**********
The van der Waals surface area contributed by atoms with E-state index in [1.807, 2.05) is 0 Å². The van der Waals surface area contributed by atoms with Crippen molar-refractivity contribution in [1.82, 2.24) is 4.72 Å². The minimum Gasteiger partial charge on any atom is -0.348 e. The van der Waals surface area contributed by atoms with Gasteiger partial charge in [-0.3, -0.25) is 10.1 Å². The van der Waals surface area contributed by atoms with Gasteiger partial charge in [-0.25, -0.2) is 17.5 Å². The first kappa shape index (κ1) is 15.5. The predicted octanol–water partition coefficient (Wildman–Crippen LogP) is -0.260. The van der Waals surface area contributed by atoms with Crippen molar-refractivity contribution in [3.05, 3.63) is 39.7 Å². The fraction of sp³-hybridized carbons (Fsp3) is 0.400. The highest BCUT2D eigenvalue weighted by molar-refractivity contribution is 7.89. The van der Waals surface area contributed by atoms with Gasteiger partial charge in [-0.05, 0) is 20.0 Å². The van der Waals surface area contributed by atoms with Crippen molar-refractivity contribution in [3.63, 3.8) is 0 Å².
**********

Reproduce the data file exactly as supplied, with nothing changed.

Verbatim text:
The van der Waals surface area contributed by atoms with E-state index in [1.807, 2.05) is 0 Å². The van der Waals surface area contributed by atoms with Crippen molar-refractivity contribution in [1.82, 2.24) is 4.72 Å². The minimum Gasteiger partial charge on any atom is -0.348 e. The van der Waals surface area contributed by atoms with Gasteiger partial charge in [-0.3, -0.25) is 10.1 Å². The van der Waals surface area contributed by atoms with Gasteiger partial charge in [-0.25, -0.2) is 17.5 Å². The first kappa shape index (κ1) is 15.5. The predicted octanol–water partition coefficient (Wildman–Crippen LogP) is -0.260. The van der Waals surface area contributed by atoms with Crippen molar-refractivity contribution in [3.05, 3.63) is 39.7 Å². The fraction of sp³-hybridized carbons (Fsp3) is 0.400. The highest BCUT2D eigenvalue weighted by molar-refractivity contribution is 7.89. The van der Waals surface area contributed by atoms with Gasteiger partial charge in [-0.05, 0) is 20.0 Å². The van der Waals surface area contributed by atoms with Crippen molar-refractivity contribution in [3.63, 3.8) is 0 Å².